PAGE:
Rethinking Citizenship Education in European Migration Societies
Political Strategies - Social Changes - Educational Concepts
Jörg Lau, journalist and political commentator
of the German weekly DIE ZEIT, Berlin
Lisbon, Portugal, April, 26-28, 2007
My Conclusions up front
The Lisbon conference raised the most important issues relating to immigration and integration in
European Societies. Most of the key speeches were excellent, state-of-the-art contributions to the
European debate that is just beginning to take off on a supranational level. They provided very good
material for the workshops' debates. Some of them took up the opportunity to discuss the new
challenges for European societies.
However, sometimes the conference schedule undercut the inspiring contributions. José Casanova
should have been one of the first speakers – so the other participants would have had the chance to
respond to his provocative theses. Rita Süssmuth on the other hand – who restricted herself to rather
abstract pleas for more tolerance and cosmopolitanism – should better have had the last word. Her
contribution slowed down the debate by drawing it back to a rather moralistic approach that is no longer
suitable for the advanced phase of the European debate about immigration and integration.
The workshops - for my taste - had way too much time on their own. I think one of the three sessions
should have been substituted with something else – maybe a discussion forum with one of the keynote
speakers to delve deeper into the implications of their theses for the practical projects of the
participants. This would have been a chance to bridge the gap between the insights the speeches
offered and the pragmatic problems that were addressed by the participants when they talked about
their day-to-day work in the field of civic education. This confrontation did sometimes happen – as with
Prof. Casanova in the workshop 4 about religious identities. There was a fruitful exchange about the
meaning of secularism on the basis of Prof. Casanova’s concept of non-secular public religions. But this
was rather a coincidence because Prof Casanova happened to attend the first session of the workshop.
There should have been more in-depth-discussion of this kind to keep the conference from falling apart
in two distinct categories of events – the expert speeches and the presentations from the field. The latter
ones should have been more related to the big topics raised in the contributions by the speakers and
I am not sure if the „laboratory“ aspect of the conference programme worked out: the awkward situation
on Saturday morning - with nobody really wanting to report from the workshop sessions - seems to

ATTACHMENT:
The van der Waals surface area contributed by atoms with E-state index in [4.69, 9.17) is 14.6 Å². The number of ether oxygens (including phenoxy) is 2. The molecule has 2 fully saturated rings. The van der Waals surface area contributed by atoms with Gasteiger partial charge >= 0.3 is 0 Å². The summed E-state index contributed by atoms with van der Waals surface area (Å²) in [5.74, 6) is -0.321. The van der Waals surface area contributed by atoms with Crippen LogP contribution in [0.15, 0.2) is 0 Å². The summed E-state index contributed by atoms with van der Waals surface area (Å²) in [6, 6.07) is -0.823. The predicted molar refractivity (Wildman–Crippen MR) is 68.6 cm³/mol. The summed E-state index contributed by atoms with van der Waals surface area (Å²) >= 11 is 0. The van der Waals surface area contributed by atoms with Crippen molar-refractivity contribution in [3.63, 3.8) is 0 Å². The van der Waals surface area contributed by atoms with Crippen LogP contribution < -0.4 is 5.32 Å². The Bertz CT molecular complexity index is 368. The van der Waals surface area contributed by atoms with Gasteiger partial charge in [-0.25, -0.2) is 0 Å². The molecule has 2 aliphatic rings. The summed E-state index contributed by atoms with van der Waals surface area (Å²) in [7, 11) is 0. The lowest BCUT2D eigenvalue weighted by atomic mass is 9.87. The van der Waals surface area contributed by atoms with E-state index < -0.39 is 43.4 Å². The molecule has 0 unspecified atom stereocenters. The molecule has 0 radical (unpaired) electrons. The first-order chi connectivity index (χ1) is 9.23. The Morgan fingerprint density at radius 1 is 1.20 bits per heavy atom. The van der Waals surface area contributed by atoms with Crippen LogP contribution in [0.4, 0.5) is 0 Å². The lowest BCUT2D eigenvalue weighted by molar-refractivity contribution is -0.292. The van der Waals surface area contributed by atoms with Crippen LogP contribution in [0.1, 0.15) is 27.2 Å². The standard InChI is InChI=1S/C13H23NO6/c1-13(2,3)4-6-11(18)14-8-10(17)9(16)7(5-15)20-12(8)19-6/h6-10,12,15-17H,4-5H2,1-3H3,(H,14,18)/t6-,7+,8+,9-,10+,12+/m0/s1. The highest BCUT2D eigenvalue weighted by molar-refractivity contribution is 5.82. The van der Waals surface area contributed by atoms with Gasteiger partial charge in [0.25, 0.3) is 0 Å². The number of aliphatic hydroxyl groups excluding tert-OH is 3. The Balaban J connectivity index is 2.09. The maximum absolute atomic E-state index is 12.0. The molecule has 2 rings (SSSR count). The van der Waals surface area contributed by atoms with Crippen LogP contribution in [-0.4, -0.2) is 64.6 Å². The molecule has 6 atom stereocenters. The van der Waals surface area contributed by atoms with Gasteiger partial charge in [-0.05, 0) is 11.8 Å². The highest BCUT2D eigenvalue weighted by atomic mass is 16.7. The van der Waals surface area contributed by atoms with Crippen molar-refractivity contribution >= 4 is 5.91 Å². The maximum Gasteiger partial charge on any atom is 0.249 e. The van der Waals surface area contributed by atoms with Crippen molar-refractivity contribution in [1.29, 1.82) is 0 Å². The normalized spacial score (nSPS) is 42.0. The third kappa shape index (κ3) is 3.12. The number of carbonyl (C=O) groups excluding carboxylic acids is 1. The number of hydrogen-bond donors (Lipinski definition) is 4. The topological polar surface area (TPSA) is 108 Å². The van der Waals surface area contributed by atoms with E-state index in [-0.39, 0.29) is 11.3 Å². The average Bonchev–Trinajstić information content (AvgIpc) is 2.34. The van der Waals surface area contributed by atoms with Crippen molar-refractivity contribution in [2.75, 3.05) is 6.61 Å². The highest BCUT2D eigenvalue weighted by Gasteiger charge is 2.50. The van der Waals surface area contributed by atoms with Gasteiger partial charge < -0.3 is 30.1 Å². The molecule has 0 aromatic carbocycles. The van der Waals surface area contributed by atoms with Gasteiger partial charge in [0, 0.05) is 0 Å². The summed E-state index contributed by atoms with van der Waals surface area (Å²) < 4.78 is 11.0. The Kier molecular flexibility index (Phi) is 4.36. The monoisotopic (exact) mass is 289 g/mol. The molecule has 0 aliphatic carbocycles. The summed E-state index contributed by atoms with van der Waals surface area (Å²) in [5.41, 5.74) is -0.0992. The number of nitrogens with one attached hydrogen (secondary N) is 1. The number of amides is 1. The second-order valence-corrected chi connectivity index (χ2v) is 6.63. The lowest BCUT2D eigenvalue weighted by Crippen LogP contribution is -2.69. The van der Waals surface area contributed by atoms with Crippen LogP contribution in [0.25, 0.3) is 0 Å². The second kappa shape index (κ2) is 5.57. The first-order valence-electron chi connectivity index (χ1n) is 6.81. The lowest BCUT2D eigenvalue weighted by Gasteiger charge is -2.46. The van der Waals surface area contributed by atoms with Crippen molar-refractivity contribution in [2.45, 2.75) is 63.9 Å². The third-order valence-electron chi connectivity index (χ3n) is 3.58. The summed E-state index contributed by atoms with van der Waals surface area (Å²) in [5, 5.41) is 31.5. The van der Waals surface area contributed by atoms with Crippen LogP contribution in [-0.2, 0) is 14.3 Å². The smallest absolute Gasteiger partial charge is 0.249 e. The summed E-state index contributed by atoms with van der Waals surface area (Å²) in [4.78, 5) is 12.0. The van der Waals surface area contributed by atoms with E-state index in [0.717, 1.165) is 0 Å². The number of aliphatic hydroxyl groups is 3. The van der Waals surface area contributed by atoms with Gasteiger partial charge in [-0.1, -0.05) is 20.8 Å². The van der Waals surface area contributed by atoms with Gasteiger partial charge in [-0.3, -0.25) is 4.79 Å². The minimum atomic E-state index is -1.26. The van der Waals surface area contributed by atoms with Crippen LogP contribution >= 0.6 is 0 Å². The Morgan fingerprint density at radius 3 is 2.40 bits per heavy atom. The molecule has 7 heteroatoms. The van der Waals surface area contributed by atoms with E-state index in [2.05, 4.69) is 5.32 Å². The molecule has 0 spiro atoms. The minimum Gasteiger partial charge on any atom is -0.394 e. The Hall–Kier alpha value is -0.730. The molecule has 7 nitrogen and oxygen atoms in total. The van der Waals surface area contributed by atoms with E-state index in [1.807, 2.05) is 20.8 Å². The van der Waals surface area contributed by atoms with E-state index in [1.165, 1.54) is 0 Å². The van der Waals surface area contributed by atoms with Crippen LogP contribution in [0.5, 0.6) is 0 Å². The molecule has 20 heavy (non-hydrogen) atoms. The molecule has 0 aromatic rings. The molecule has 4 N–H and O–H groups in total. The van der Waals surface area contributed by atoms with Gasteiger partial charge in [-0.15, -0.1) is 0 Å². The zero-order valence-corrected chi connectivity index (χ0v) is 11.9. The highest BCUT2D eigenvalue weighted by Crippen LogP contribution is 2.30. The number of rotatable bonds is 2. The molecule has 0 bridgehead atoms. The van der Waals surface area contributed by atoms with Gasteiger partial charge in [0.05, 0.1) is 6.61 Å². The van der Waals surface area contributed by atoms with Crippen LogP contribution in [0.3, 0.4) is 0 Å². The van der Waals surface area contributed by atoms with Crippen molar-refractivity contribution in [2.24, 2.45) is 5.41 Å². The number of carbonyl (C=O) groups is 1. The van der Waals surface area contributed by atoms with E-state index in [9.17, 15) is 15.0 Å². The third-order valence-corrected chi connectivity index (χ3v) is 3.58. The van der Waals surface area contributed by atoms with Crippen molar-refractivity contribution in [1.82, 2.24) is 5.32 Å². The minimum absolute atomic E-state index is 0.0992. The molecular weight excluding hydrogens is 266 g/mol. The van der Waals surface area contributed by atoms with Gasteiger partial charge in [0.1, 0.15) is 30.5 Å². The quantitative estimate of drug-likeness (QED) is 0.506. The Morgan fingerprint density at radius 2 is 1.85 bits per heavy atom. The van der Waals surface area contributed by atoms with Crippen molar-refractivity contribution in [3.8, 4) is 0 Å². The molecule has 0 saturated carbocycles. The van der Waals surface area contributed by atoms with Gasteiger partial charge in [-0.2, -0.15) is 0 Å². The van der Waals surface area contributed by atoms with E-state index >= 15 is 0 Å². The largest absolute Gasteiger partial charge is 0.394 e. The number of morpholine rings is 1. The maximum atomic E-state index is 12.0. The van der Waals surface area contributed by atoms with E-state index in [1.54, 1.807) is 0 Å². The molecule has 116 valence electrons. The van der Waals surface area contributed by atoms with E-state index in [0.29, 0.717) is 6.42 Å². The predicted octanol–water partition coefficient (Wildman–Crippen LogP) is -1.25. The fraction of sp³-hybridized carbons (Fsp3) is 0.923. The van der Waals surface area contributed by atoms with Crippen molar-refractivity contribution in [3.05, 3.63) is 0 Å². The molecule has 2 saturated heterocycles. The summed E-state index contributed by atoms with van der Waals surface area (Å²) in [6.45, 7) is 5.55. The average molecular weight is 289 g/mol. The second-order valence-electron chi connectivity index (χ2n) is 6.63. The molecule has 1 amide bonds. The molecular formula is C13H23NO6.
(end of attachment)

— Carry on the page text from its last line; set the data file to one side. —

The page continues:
indicate otherwise. The function of the workshops could have been a chance to reconceptualize civic
education through controversial debate with fellow educators and experts. The manpower (and
womanpower) for this was absolutely there. One could not expect the workshops, I would say, to come
up with completely new ideas and projects - rather with a new look at what is already happening through
conceptual challenges and comparison with other good practices.
There should have been more opportunities for spontaneous changes of schedule as for the
„Leitkultur“-discussion in workshop 1. In this group there was no consensus about the concept of
Leitkultur, but the lively debate showed that the underlying topic – creating cohesion in an era of
increasing diversity- was perceived as crucial.
One question – or rather a set of questions – emerged as the most interesting candidate for a follow-up
conference: Is secularism the way to integrate Islam? And what exactly does secularism mean in
Europe – when even in a strongly laicistic state like France the minority of Maghrebinian origin seems to
be identifying themselves more and more with Muslims? Can Europeans learn from the American model
of secularism, which shows a clear attitude towards church-state-relations without being anti-religious?
How do we preserve a neutral public sphere without confining religion to a mere private affair? Or
should we aim for total privatization of religion? Can religion – meaning Islam – be a contributor to civic
discourse, instead of being a force that undermines the public sphere by imposing the laws of identity
politics upon it? These issues were raised in the main contributions by the speakers and panellists – and
they deserve to be taken up once more in depth as the ensuing discussions showed.
Highlights of the conference
I would like to sum up the most interesting ideas presented in Lisbon in a systematic fashion.
The president of BpB, Thomas Krüger, mentioned the central issues in his short opening remarks: the